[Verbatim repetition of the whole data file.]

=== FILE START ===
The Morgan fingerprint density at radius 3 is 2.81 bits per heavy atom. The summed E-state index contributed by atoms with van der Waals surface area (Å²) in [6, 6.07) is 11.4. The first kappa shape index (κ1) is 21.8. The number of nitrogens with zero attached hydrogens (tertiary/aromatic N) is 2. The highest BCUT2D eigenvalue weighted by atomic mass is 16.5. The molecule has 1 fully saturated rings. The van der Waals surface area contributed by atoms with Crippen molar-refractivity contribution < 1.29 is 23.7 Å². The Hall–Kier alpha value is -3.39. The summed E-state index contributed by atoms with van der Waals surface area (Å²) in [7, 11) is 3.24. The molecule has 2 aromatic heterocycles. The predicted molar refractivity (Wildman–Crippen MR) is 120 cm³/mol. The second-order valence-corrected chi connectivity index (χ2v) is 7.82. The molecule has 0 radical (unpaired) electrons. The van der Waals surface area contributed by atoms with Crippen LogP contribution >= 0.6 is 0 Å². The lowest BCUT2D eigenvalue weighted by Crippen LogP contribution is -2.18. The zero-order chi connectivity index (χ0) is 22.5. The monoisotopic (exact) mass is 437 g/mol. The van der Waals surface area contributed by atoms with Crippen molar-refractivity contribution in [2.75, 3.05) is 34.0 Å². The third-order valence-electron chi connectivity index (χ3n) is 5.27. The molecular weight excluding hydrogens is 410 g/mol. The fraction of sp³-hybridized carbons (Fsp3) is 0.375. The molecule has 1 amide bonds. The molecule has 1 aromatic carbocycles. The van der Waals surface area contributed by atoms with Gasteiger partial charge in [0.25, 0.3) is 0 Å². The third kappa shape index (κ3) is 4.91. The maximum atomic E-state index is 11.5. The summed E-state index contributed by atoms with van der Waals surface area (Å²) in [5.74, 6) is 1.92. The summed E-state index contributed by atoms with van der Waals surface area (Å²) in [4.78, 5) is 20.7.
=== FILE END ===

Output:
The Morgan fingerprint density at radius 3 is 2.81 bits per heavy atom. The summed E-state index contributed by atoms with van der Waals surface area (Å²) in [6, 6.07) is 11.4. The first kappa shape index (κ1) is 21.8. The number of nitrogens with zero attached hydrogens (tertiary/aromatic N) is 2. The highest BCUT2D eigenvalue weighted by atomic mass is 16.5. The molecule has 1 fully saturated rings. The van der Waals surface area contributed by atoms with Crippen molar-refractivity contribution < 1.29 is 23.7 Å². The Hall–Kier alpha value is -3.39. The summed E-state index contributed by atoms with van der Waals surface area (Å²) in [7, 11) is 3.24. The molecule has 2 aromatic heterocycles. The predicted molar refractivity (Wildman–Crippen MR) is 120 cm³/mol. The second-order valence-corrected chi connectivity index (χ2v) is 7.82. The molecule has 0 radical (unpaired) electrons. The van der Waals surface area contributed by atoms with Crippen LogP contribution >= 0.6 is 0 Å². The lowest BCUT2D eigenvalue weighted by Crippen LogP contribution is -2.18. The zero-order chi connectivity index (χ0) is 22.5. The monoisotopic (exact) mass is 437 g/mol. The van der Waals surface area contributed by atoms with Crippen molar-refractivity contribution in [2.75, 3.05) is 34.0 Å². The third-order valence-electron chi connectivity index (χ3n) is 5.27. The molecular weight excluding hydrogens is 410 g/mol. The fraction of sp³-hybridized carbons (Fsp3) is 0.375. The molecule has 1 amide bonds. The molecule has 1 aromatic carbocycles. The van der Waals surface area contributed by atoms with Gasteiger partial charge in [0.25, 0.3) is 0 Å². The third kappa shape index (κ3) is 4.91. The maximum atomic E-state index is 11.5. The summed E-state index contributed by atoms with van der Waals surface area (Å²) in [5.74, 6) is 1.92. The summed E-state index contributed by atoms with van der Waals surface area (Å²) in [4.78, 5) is 20.7.